President Bush’s margin last year over Sen. John Kerry of Massachusetts, 2.4 percentage points, was the smallest of any victorious presidential incumbent in history. He won a very close election.
But in most of the country, the 2004 race wasn’t even close to being close. A Pew Research Center analysis shows that in the majority of the nation’s 3,153 counties, the election was a landslide — with either Mr. Bush or Mr. Kerry winning by a margin of at least 20 percentage points.
Never before in modern times has so competitive a national election been the sum of so many uncompetitive parts.
Some have dubbed this “the big sort.” It’s not a new political phenomenon, but it’s more striking than it once was. In the two other very close presidential elections of the past half-century — 1960 and 2000 — fewer than half the nation’s counties (44 percent and 45 percent, respectively) were decided by a margin of 20 percentage points or more. Last year, the number rose to 58 percent.
Unlike congressional districts, whose lines are redrawn every decade (often to create safe seats for incumbents), counties’ geographic boundaries rarely change. So if it’s not redistricting, what is it that sorts the electorate into partisan enclaves? Some leading theories:
(1) It’s all about lifestyles. Everyone knows the stereotypes: Red Americans like barbecue, NASCAR and George W. Bush. Blue Americans go for Thai food, beat-up Volvos and anybody-but-W. With red and blue in such different universes, it’s hardly a surprise they would gravitate toward different neighborhoods.
But wait a minute. People have liked living among people like themselves since the dawn of civilization. Why would this have more of an impact now on voting patterns?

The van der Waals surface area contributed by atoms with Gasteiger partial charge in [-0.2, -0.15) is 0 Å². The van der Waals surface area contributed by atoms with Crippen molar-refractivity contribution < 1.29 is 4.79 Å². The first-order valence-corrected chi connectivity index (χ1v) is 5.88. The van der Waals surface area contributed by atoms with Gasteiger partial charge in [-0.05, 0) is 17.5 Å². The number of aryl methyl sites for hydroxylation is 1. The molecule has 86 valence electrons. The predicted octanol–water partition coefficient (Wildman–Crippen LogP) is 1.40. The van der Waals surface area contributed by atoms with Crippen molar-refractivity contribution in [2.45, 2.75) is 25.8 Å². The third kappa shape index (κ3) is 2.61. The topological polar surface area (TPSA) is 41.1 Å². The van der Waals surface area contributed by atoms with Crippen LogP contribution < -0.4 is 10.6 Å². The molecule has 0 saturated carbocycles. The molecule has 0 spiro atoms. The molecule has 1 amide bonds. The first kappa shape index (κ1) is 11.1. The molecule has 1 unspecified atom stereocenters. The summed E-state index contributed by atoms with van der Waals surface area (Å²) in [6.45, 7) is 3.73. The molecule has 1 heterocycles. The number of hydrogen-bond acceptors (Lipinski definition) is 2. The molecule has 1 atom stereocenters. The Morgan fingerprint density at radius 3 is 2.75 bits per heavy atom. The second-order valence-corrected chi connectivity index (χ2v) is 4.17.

One hypothesis is that, as the modern communications revolution has promoted ever more well-defined lifestyle groupings (each with its own cable channel), social identity plays a greater role in determining where people live as well as the candidates and parties they support.
Last year the Bush campaign did a great job organizing around affinity groups. They identified potential supporters by the magazines they read, the television shows they watch, the beer they drink — to say nothing of the churches they attend — and used this to support a sophisticated get-out-the-vote effort.
But when political scientists look at public opinion survey data, they consistently find what matters most in determining partisanship is not who you are but what you believe.
For example, married, religiously observant Southern white men are among the most Republican voting blocs, leaning Republican by a margin approaching 3-1. But members of this bloc with liberal policy preferences, they lean Democratic by 2-1.
The same is true for all major groups (except African-Americans): Ideology trumps social identity by decisive margins as a predictor of partisan affiliation.
(2) OK then, it’s all about ideology. Republicans are more consistently conservative than they once were; Democrats more consistently liberal. Scholars who have analyzed survey data find the correlation between ideology and partisanship has increased by about one-third in the last generation.
Still, this doesn’t by itself explain the growing congruence between geography and partisanship. Only in looking at the shift’s regional basis does the picture come into sharper focus.
The most significant change in voting trends in the past half-century has been the realignment of the South from Democratic to Republican. White Southerners are no longer voting the way great granddaddy shot in the Civil War. They’re supporting the party more in sync with their conservative values and beliefs — and by doing so, have brought more ideological and geographic coherence to the electoral map.View Entire Story
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